This week, the circular economy takes on jeans redesign. Boris Johnson is declared PM – what does that mean for the climate? The first Icelandic glacier is lost, animals are failing to adapt, and more. Read on for the latest climate news.
1. Where does the next UK PM stand on climate issues?
Boris Johnson becoming PM is a hard pill to swallow for many. For some, it’s because of Brexit, for others, it’s because of his sexist, homophobic and racist comments. For us, it’s about the climate crisis. Johnson has rejected climate science a number of times and even received a hefty donation from a director of the campaign wing of the UK’s principal climate science denial group. While environmental charities have taken a more measured approach to the ascendency, many activists are incredibly disheartened and angry. Notably, he’s voted against a carbon reduction target for the UK and requiring the energy industry to adopt a strategy for carbon capture and storage in 2016. He’s even described the Extinction Rebellion activists as “smug”.
We’re still in shock.
2. Make Fashion Circular launches the Jeans Redesign.
The Ellen MacArthur Foundation has published new guidelines on jeans production. This means leading fashion brands and manufacturers are about to transform the way they produce jeans. Confirmed participants include GAP, H&M Group, Mud Jean, Reformation, and even Tommy Hilfiger, among others. In 2020, we’ll see the first pair of redesigned jeans! Francois Souchet, Make Fashion Circular’s Lead, said: “By working together we can create jeans that last longer, that can be remade into new jeans at the end of their use, and are made in ways which are better for the environment and the people that make them.”
3. “Only you will know if we saved glaciers,” Icelandic memorial warns the future.
We just lost our first glacier lost to the climate crisis: Okjökull. The glacier, which covered 15 square kilometres a century ago, has now shrunk to barely 1 square kilometre, officially losing its status as a glacier. The plaque reads: “In the next 200 years, all our glaciers are expected to follow the same path. This monument is to acknowledge that we know what is happening and what needs to be done. Only you will know if we did it.” The plaque will be unveiled by Rice University researchers, a leading Icelandic author, and a geologist on 18 August. As a sign off, the plaque also carries the words “415ppm CO2”. It is referring to the record-breaking level of 415 parts per million of carbon dioxide recorded in the atmosphere in May this year.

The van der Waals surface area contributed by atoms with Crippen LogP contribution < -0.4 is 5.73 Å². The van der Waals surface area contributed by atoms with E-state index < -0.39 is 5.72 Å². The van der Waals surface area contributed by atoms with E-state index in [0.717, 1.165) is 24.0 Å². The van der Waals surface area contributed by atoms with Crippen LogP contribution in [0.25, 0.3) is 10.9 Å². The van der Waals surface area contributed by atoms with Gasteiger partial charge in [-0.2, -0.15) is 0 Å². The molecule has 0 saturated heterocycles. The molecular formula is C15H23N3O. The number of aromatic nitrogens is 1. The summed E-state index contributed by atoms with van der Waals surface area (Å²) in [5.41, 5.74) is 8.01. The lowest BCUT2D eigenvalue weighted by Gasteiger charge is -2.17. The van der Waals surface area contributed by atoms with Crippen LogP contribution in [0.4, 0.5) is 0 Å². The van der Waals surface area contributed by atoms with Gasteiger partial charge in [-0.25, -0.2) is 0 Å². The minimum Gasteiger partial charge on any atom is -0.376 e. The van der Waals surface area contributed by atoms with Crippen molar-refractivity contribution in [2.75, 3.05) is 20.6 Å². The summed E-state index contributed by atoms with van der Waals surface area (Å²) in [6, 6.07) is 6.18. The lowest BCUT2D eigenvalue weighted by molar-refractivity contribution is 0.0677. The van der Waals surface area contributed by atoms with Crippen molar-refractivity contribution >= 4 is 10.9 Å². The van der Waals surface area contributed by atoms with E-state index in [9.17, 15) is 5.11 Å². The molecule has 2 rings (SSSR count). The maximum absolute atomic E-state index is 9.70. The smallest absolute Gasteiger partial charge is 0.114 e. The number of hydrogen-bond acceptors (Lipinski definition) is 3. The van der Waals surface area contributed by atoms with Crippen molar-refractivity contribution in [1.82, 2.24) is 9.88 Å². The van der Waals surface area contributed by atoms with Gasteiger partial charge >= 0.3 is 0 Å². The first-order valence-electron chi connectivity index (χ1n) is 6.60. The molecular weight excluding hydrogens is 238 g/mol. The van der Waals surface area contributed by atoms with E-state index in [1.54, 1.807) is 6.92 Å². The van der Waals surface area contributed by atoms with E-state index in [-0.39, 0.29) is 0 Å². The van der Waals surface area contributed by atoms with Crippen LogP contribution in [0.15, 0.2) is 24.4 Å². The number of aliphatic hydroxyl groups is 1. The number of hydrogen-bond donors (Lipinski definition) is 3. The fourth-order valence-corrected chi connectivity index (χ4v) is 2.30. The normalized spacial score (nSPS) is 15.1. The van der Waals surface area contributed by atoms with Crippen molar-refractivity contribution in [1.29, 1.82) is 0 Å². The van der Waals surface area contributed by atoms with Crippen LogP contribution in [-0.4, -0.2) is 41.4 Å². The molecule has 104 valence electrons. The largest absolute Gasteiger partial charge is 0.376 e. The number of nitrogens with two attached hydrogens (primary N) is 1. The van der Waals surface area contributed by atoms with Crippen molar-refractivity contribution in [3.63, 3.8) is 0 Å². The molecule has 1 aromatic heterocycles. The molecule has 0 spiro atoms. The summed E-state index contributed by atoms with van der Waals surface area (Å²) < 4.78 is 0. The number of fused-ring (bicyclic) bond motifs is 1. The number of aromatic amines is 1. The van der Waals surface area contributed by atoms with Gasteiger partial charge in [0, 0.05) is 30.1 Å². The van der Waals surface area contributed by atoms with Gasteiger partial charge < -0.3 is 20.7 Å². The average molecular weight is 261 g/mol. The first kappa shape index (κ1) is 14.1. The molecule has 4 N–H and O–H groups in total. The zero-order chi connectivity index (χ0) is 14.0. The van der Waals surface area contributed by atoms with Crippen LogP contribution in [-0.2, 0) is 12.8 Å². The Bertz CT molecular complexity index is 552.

Let’s hope the other glaciers will not meet the same fate.
4. Animals are failing to adapt to the speed of the climate crisis…
According to new metastudy published in Nature Research, scientists have found that even common species like sparrows, magpies, and deer, are not adapting fast enough. They’ve described the results as alarming. Why? Because this shows that there is a very dangerous lag between a human-caused seasonal shift and behavioural changes in the natural world. “Climate change has caused irreversible damage to our biodiversity already,” said Viktoriia Radchuk of the Leibniz Institute for Zoo and Wildlife Research in Germany, “as evidenced by the findings of this study.”
Luckily, it’s not too late. Read up more on what’s happening and the idea of a ‘nature recovery network’ here.
5. The vegan meat market will be worth $85 billion by 2030!
Finally, some great news for vegan activists! UBS Group AG, a multinational investment bank and financial services company, released a new report. In it, they predicted that the plant-based protein market grow to $85 billion. What’s even more surprising? Firstly, Bloomberg says it currently stands at $4.6 billion, which means it’ll grow by over 18 times. Secondly, this is more than double the prediction of analysts back in May. If that makes you want to hop on the bandwagon and be part of a sustainable future, here’s our plant-based guide to Singapore and Hong Kong. Oh, and don’t forget to download the plant-based review app, abillionVeg, while you’re at it.
Because once you go plant-based, you’ll probably never go back.